- Disturbing Tha Peace is on the road promoting its coming album, “Golden Grain,” much as generations of musicians have before, performing their hottest songs and submitting to softball interviews. But instead of appearing on radio stations or MTV, they are taping a segment for Sessions@AOL, a series of short video programs that users of America Online can watch on their computers. (And even for performances by artists like Ludacris, whose work is laced with sexual themes, AOL insists on keeping a family-friendly vocabulary.)
With radio controlled by a few chains and MTV playing videos less and less, the vanguard of music promotion has rapidly moved to the Internet. And AOL’s music channel, with a vast audience of teenagers, has become the biggest force in online music promotion. That is why acts like Bruce Springsteen and the Rolling Stones are introducing their new songs on AOL.
And the success of AOL Music, in turn, is why one of the few rising stars in the largely floundering online service is Kevin Conroy. Since joining AOL to run its music area early last year, Mr. Conroy, from the BMG label, has created fresh content and a big audience. And in July, he was promoted to be senior vice president in charge of AOL’s entertainment programming.
Indeed, much of what Mr. Conroy has done is being held out by AOL executives as an example of how it can revive its slowing subscriber growth. Jonathan Miller, America Online’s new chairman, intends to differentiate the service with distinctive programming, especially short video clips.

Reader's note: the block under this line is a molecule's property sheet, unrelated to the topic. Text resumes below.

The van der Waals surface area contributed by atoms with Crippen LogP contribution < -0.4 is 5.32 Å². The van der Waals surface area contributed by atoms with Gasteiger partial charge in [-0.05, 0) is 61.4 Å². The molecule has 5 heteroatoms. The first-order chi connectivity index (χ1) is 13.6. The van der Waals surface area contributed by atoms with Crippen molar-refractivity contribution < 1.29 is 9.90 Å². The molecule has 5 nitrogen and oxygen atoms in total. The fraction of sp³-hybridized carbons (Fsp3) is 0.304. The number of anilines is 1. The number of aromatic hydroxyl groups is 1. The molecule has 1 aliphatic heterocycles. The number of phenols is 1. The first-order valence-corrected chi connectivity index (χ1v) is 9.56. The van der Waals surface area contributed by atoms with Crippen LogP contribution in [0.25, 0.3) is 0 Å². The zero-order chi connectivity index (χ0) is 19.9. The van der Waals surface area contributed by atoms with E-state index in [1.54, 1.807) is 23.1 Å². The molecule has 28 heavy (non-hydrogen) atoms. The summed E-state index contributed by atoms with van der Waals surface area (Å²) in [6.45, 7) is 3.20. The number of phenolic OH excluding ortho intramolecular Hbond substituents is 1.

….”AOL is a brand name people trust,” said Aahmek Richards, the director of new media at Arista, which used AOL to promote Avril Lavigne. “They are able to really help break a band that is borderline but not quite there.”
A lingering question is whether AOL will unfairly favor Warner over other labels. Mr. Conroy says that he will typically try new programs first with Warner because it is easier to get started, but will then open them to its rivals. Yet of the nine acts featured so far this year in AOL’s artists of the month program — its most prominent promotional position — four are from Warner labels, double its share of the music market.
“We get more than our fair share of the slots,” said Paul Vidich, executive vice president of Warner Music.
Mr. Conroy says the music channel has been profitable, if not hugely so. Its biggest source of revenue has been corporate sponsorships of some of the site’s more popular features.
But it also has established partnerships with Britney Spears and ‘N Sync, who provided a range of original material, like a diary Ms. Spears kept on her tour. The artists in turn received a share of the advertising revenue on these sites.
AOL has a longstanding deal with CDNow to enable users to buy the music they are listening to. Mr. Conroy hopes that AOL will begin selling CD’s itself when the CDNow deal expires in January.
The biggest question facing AOL is what role it will play in a world where music is sold online. Of course the entire music industry is perplexed by this, especially in the face of Napster-like services, like KaZaA.
Mr. Conroy argues that as its audience expands, AOL will be able to get its users to pay for music. As an experiment, AOL and Warner Music offered a series of songs earlier this summer that users could download for 99 cents, billed to the credit card they use for the AOL service. Even though most of the songs were available free on KaZaA, thousands of users bought the singles.